Medical Definition of Proteins

  • Medical Author:
    William C. Shiel Jr., MD, FACP, FACR

    Dr. Shiel received a Bachelor of Science degree with honors from the University of Notre Dame. There he was involved in research in radiation biology and received the Huisking Scholarship. After graduating from St. Louis University School of Medicine, he completed his Internal Medicine residency and Rheumatology fellowship at the University of California, Irvine. He is board-certified in Internal Medicine and Rheumatology.

Proteins: Large molecules composed of one or more chains of amino acids in a specific order determined by the base sequence of nucleotides in the DNA coding for the protein.

Proteins are required for the structure, function, and regulation of the body's cells, tissues, and organs. Each protein has unique functions. Proteins are essential components of muscles, skin, bones and the body as a whole.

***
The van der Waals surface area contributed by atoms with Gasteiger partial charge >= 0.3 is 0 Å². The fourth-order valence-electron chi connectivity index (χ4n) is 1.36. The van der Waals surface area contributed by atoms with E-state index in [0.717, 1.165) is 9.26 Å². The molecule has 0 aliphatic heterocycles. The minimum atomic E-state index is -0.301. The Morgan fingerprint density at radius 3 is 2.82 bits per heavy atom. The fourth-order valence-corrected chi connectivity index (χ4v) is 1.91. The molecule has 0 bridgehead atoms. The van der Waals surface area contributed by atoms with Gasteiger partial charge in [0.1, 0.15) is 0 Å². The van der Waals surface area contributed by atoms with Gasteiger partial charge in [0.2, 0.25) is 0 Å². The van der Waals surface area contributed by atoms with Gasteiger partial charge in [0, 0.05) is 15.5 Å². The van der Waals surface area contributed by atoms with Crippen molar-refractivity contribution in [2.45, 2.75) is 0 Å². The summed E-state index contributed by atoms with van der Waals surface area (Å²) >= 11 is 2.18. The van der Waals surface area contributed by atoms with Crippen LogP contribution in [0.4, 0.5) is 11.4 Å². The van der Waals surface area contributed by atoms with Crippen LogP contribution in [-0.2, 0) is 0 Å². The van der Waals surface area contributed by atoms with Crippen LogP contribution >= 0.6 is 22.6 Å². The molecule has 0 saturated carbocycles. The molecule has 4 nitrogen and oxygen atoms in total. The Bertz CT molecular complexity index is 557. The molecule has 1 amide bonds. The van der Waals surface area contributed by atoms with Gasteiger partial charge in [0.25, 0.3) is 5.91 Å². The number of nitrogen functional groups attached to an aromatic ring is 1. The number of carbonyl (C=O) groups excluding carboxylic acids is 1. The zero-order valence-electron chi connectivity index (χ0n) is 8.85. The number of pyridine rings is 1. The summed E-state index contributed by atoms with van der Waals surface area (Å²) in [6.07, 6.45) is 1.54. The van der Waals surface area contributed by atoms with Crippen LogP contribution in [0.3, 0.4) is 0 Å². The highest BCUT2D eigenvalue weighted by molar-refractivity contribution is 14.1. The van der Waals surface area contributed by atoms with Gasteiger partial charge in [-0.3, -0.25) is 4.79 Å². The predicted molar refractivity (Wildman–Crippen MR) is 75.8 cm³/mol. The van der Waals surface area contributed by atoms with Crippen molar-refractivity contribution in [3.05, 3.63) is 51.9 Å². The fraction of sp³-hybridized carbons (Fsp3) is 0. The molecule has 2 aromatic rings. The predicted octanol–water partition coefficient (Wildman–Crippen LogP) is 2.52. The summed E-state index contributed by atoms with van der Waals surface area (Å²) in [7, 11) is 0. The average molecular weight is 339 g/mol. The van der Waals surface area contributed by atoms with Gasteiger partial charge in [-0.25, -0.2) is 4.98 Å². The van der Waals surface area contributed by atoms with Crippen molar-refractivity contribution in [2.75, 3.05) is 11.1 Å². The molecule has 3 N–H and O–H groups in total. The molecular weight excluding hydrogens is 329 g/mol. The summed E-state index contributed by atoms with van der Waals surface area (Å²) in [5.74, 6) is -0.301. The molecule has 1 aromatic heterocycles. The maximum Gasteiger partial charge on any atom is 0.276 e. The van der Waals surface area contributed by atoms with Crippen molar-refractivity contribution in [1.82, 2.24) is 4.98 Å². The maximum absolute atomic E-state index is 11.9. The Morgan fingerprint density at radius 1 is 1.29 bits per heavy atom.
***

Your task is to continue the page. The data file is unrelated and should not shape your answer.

Examples of proteins include whole classes of important molecules, among them enzymes, hormones, and antibodies.

Proteins are one of the three types of nutrients used as energy sources by the body, the other two being carbohydrate and fat. Proteins and carbohydrates each provide 4 calories of energy per gram, while fats produce 9 calories per gram.

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Reviewed on 12/11/2018

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